An in-depth report on the causes, diagnosis, treatment, and prevention of stroke.
Signs of Stroke
The American Stroke Association advises everyone to learn to recognize these signs of stroke:
- Sudden numbness or weakness of the face, arm or leg, especially on one side of the body
- Sudden confusion, trouble speaking or understanding
- Sudden trouble seeing in one or both eyes
- Sudden trouble walking, dizziness, loss of balance or coordination
- Sudden, severe headache with no known cause
The acronym F.A.S.T. is an easy way to remember signs of stroke and what to do if you think a stroke has occurred. (The most important is to immediately call 9-1-1 for emergency assistance.) F.A.S.T. stands for:
- FACE. Ask the person to smile. Check to see if one side of the face droops.
- ARMS. Ask the person to raise both arms. See if one arm drifts downward.
- SPEECH. Ask the person to repeat a simple sentence. Check to see if words are slurred and if the sentence is repeated correctly.
- TIME. If a person shows any of these symptoms, time is essential. It is important to get to the hospital as quickly as possible. Call 9-1-1. Act F.A.S.T.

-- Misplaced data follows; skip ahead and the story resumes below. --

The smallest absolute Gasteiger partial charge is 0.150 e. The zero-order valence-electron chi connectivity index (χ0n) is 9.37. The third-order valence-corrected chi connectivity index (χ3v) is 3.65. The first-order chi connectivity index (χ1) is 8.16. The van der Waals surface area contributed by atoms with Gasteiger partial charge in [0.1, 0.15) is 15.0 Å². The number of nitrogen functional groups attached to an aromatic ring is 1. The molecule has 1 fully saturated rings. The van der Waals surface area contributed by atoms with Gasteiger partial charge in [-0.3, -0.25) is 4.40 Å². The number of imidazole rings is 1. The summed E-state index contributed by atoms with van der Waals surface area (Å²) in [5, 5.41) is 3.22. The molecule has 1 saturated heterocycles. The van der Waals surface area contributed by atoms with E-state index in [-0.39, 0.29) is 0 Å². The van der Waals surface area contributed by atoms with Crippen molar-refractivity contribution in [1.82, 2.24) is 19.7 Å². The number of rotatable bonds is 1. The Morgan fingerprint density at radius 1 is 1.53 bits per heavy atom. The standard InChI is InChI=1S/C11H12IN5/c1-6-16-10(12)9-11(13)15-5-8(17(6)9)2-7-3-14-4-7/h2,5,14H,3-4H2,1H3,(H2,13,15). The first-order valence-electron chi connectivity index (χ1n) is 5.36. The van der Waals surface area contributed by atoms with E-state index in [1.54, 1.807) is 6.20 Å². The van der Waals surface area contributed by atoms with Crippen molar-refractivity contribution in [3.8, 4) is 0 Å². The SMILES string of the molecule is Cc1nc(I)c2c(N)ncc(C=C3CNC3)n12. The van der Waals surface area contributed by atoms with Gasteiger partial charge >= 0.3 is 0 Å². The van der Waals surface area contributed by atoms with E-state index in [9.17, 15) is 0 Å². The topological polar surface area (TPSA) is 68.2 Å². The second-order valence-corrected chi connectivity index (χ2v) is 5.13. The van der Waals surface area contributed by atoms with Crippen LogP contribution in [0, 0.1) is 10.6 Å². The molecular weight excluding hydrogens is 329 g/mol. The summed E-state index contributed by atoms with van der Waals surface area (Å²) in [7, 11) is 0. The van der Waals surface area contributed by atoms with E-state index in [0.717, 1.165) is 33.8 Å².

Treatment of Acute Stroke
It is critical for patients with stroke symptoms to get to a hospital as quickly as possible. Patients who are suffering an ischemic stroke may be able to receive a clot-busting drug called tissue plasminogen activator (tPA) to dissolve the clot if they reach a hospital within 3 to 4.5 hours of symptom onset. Ideally, patients should receive the clot-busting drug within 60 minutes of arriving at the hospital. But this treatment window can be extended to 4.5 hours for patients who:
- Are younger than age 80 years
- Are not having a severe stroke
- Do not have a history of stroke and diabetes
- Do not take oral anticoagulant ("blood-thinner") drugs
Recently, so called 'stent retrievers' have been introduced in patients with acute embolic stroke. These devices can be threaded into the blocked artery for removal of the clot or thrombus.
Stroke Prevention for Women
In 2014, the American Heart Association and the American Stroke Association released the first guidelines to specifically address stroke prevention in women. Some of the unique risks that doctors need to consider in women include:
- Migraine with aura, which occurs more frequently in women than men.
- Preeclampsia, a pregnancy-related condition marked by dangerously high blood pressure.
- Oral contraceptive (birth control pill) use, which becomes even riskier for women who smoke, have high blood pressure, or are older.